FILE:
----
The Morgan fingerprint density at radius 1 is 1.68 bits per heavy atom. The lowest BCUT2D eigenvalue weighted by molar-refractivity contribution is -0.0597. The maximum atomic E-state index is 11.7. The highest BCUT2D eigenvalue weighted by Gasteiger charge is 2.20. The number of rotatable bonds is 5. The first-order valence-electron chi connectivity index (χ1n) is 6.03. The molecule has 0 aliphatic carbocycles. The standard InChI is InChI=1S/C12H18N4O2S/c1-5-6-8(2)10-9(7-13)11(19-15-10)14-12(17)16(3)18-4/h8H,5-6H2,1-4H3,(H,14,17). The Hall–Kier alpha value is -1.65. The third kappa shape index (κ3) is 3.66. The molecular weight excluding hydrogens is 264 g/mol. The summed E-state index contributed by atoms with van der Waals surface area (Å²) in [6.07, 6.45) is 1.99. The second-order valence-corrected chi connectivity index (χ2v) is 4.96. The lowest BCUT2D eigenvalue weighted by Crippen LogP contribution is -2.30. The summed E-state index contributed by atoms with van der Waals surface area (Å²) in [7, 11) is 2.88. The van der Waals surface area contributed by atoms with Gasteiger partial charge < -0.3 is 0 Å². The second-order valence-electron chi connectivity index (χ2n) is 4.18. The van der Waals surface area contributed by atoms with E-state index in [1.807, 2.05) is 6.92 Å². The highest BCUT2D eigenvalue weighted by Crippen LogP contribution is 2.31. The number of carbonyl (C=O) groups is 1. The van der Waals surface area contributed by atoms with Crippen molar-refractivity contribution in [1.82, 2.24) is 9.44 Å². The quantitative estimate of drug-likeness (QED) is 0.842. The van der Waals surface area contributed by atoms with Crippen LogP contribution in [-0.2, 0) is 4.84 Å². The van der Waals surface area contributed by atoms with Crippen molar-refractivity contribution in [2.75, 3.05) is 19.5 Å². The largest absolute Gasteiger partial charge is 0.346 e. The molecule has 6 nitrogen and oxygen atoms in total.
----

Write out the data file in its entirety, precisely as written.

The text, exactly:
The Morgan fingerprint density at radius 1 is 1.68 bits per heavy atom. The lowest BCUT2D eigenvalue weighted by molar-refractivity contribution is -0.0597. The maximum atomic E-state index is 11.7. The highest BCUT2D eigenvalue weighted by Gasteiger charge is 2.20. The number of rotatable bonds is 5. The first-order valence-electron chi connectivity index (χ1n) is 6.03. The molecule has 0 aliphatic carbocycles. The standard InChI is InChI=1S/C12H18N4O2S/c1-5-6-8(2)10-9(7-13)11(19-15-10)14-12(17)16(3)18-4/h8H,5-6H2,1-4H3,(H,14,17). The Hall–Kier alpha value is -1.65. The third kappa shape index (κ3) is 3.66. The molecular weight excluding hydrogens is 264 g/mol. The summed E-state index contributed by atoms with van der Waals surface area (Å²) in [6.07, 6.45) is 1.99. The second-order valence-corrected chi connectivity index (χ2v) is 4.96. The lowest BCUT2D eigenvalue weighted by Crippen LogP contribution is -2.30. The summed E-state index contributed by atoms with van der Waals surface area (Å²) in [7, 11) is 2.88. The van der Waals surface area contributed by atoms with Gasteiger partial charge < -0.3 is 0 Å². The second-order valence-electron chi connectivity index (χ2n) is 4.18. The van der Waals surface area contributed by atoms with E-state index in [1.807, 2.05) is 6.92 Å². The highest BCUT2D eigenvalue weighted by Crippen LogP contribution is 2.31. The number of carbonyl (C=O) groups is 1. The van der Waals surface area contributed by atoms with Crippen molar-refractivity contribution in [1.82, 2.24) is 9.44 Å². The quantitative estimate of drug-likeness (QED) is 0.842. The van der Waals surface area contributed by atoms with Crippen LogP contribution in [-0.2, 0) is 4.84 Å². The van der Waals surface area contributed by atoms with Crippen molar-refractivity contribution in [2.75, 3.05) is 19.5 Å². The largest absolute Gasteiger partial charge is 0.346 e. The molecule has 6 nitrogen and oxygen atoms in total.